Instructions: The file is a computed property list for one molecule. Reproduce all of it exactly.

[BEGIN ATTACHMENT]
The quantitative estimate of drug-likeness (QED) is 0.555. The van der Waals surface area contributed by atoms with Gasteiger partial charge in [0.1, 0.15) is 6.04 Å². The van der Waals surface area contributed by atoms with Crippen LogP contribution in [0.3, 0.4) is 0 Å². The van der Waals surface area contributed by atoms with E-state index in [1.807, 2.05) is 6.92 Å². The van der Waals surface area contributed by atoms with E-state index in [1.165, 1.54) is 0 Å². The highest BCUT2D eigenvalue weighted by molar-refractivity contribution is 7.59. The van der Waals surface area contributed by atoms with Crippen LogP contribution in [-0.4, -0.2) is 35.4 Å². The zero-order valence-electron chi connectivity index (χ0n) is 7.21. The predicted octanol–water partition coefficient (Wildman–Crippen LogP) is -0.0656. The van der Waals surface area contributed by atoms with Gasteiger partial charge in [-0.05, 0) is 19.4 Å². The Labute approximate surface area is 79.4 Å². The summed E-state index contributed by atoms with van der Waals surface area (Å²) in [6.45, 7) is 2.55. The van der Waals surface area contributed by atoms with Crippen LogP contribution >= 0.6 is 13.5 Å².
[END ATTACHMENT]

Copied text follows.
The quantitative estimate of drug-likeness (QED) is 0.555. The van der Waals surface area contributed by atoms with Gasteiger partial charge in [0.1, 0.15) is 6.04 Å². The van der Waals surface area contributed by atoms with Crippen LogP contribution in [0.3, 0.4) is 0 Å². The van der Waals surface area contributed by atoms with E-state index in [1.807, 2.05) is 6.92 Å². The van der Waals surface area contributed by atoms with E-state index in [1.165, 1.54) is 0 Å². The highest BCUT2D eigenvalue weighted by molar-refractivity contribution is 7.59. The van der Waals surface area contributed by atoms with Crippen LogP contribution in [-0.4, -0.2) is 35.4 Å². The zero-order valence-electron chi connectivity index (χ0n) is 7.21. The predicted octanol–water partition coefficient (Wildman–Crippen LogP) is -0.0656. The van der Waals surface area contributed by atoms with Gasteiger partial charge in [-0.05, 0) is 19.4 Å². The Labute approximate surface area is 79.4 Å². The summed E-state index contributed by atoms with van der Waals surface area (Å²) in [6.45, 7) is 2.55. The van der Waals surface area contributed by atoms with Crippen LogP contribution >= 0.6 is 13.5 Å².